'Idiot' complete, while Kweli's 'Struggle' not all beautiful
Green Day'American Idiot'Reprise Records
It takes a couple of listens to fully grasp the quality of this album, but if the listener can suffer through having doubts about America's most successful punk band, they are rewarded with a reassuring thing.
Musically, "American Idiot" is Green Day pushing one step closer to combining the sonic maturity of "Warning" with the blatant power-chord attacks of earlier works. Lyrically, lead singer Billy Joe Armstrong successfully spans the gap from his suburbanite apathy to his more open-minded social commentary. On most songs though, Armstrong's vocals follow an entirely too predictable pattern of simple quarter notes.
"American Idiot" has the feeling of a complete album from beginning to end. It's filled with superbly executed pace changes, most notably found on the two extended set pieces, "Jesus of Suburbia" and the album-ending epic "Homecoming." On both tracks, Armstrong comes up with some of his most meaningful lyrics, and the band reaches its creative peak behind him, coming up with inventive fills and transitions.
The best song on the disc, "Boulevard of Broken Dreams," successfully blends lonely guitar hooks, rock opera pianos and lyrics that feel just right; it's brilliant.
"We are the Waiting" conjures up visions of disillusioned adolescents wasting time underneath the watchful lights of some suburban parking lot. Just when the slow-but-enchanting drag of the song becomes almost enough to hit "skip," the quick tempoed "St. Jimmy" steps in to save the pace. The spacey and vaguely psychedelic string vibe on "Extraordinary Girl" showcases the band's newfound love of experimenting with music styles, while songs like "Holiday," with its mockingly patriotic guitar riff, keep the album anchored in the sounds that made the band famous.
It is Green Day's ability to play both sides of their music that makes "American Idiot" so appealing.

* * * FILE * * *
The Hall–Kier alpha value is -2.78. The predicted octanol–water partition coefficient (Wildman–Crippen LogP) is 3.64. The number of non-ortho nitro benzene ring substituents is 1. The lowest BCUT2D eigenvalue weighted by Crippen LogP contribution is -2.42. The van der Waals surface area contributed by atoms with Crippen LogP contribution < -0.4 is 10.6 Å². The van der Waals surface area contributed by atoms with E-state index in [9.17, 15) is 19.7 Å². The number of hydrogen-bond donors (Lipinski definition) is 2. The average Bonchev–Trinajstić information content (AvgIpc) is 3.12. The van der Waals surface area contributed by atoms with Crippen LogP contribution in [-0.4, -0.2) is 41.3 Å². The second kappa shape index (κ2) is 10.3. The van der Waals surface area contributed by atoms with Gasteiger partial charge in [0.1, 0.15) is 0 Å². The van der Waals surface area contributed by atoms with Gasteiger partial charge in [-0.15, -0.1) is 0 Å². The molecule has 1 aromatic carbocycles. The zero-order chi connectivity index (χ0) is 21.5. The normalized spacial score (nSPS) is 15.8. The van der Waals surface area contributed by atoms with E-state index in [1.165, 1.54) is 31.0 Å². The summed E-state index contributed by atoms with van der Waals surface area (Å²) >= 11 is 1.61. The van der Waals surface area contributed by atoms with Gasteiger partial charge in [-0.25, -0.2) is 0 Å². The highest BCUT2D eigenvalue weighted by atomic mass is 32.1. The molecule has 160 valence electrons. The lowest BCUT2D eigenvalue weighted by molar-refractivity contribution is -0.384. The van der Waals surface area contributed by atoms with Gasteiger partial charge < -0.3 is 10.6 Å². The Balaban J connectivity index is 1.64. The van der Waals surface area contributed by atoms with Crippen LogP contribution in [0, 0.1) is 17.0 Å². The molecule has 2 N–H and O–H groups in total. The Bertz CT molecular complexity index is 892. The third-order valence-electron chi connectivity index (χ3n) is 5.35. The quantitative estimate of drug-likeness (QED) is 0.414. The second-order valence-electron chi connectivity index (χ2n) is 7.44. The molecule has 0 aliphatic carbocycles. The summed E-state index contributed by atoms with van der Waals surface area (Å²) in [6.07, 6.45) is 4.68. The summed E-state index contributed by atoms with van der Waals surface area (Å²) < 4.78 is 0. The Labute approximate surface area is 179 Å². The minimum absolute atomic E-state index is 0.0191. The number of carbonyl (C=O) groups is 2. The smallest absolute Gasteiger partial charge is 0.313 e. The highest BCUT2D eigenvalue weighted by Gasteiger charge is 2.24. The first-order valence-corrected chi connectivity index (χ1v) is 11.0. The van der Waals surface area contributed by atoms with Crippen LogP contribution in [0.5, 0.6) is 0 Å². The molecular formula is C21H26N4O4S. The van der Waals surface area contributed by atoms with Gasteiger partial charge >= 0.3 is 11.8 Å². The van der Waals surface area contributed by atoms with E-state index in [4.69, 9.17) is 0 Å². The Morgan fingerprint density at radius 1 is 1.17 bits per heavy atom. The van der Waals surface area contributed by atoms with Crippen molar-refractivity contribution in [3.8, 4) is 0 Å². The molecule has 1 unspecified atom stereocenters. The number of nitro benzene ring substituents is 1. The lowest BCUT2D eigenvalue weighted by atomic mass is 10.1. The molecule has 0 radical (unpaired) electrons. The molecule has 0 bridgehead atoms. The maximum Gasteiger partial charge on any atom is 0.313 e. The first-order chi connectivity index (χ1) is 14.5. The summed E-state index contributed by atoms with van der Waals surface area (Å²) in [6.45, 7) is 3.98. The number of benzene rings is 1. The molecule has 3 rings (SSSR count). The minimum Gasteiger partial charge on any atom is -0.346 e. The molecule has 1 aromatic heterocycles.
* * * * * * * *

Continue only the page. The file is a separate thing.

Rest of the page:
Talib Kweli'The Beautiful Struggle'Rawkus (Universal)
"If skills sold truth be told I'd probably be lyrically, Talib Kweli/truthfully I wanna rhyme like Common Sense but I did five Mil/I ain't been rhymin like Common since, spit Jay-Z on last years monolithic Black Album."
This is high praise coming from someone generally considered to be the best rapper alive. While most listeners of the "Black Album" had no idea who Talib Kweli or Common were, the rhyme shed some shine off of the blinged-out side of hip-hop and onto a more conscientious one. With "The Beautiful Struggle," Talib Kweli hopes to continue his genre's time in the limelight.
"Going Hard" sets off the album with a triumphantly defiant tone as Kweli paints problem after problem with astonishing poetic dexterity in the verses. Over-sputtering drum rolls and aggressive horn and keyboard samples blended menacingly with distorted guitars, Kweli's verses tear into the fabric of the past, present and future. The song serves as an appropriate overture for the album's lyricism. Not, however, for its music.
The beats on "The Beautiful Struggle" often do not match Kweli's style, and his flow seems forced on several tracks. "We Got the Beat" hangs delicately in the balance between corny and cool; with its electric guitars and euro-techno-type beat underlying Kweli's wordplay.
While his delivery may not be immaculate and his voice can venture into annoyance, it's near impossible to find faults in his lyrics when he's spitting about things he cares about.
Part of the group of Rawkus refugees who started the backpacker movement in hip-hop, Kweli has built his career on socially relevant, clever lyrics.
By far the most complete song on the album is "The Ghetto Show" featuring Common.
With a mellow piano sample and a soft hook sung by Anthony Hamilton, the song captures perfectly the feel-good vibe that conscientious hip-hop can produce.
Listening to Talib rap alongside Common drives home a point though.
While he may have the lyrics, Kweli lacks the complete package that comes with Common or fellow Black Star Mos Def, who both have albums coming out this year, and both of which are probably more worth buying than "The Beautiful Struggle."
Bryan Lund is a senior at Mayo High School. To respond to reviews in Sound &; Vision, call 252-1111, category TEEN (8336) or send e-mail to email@example.com.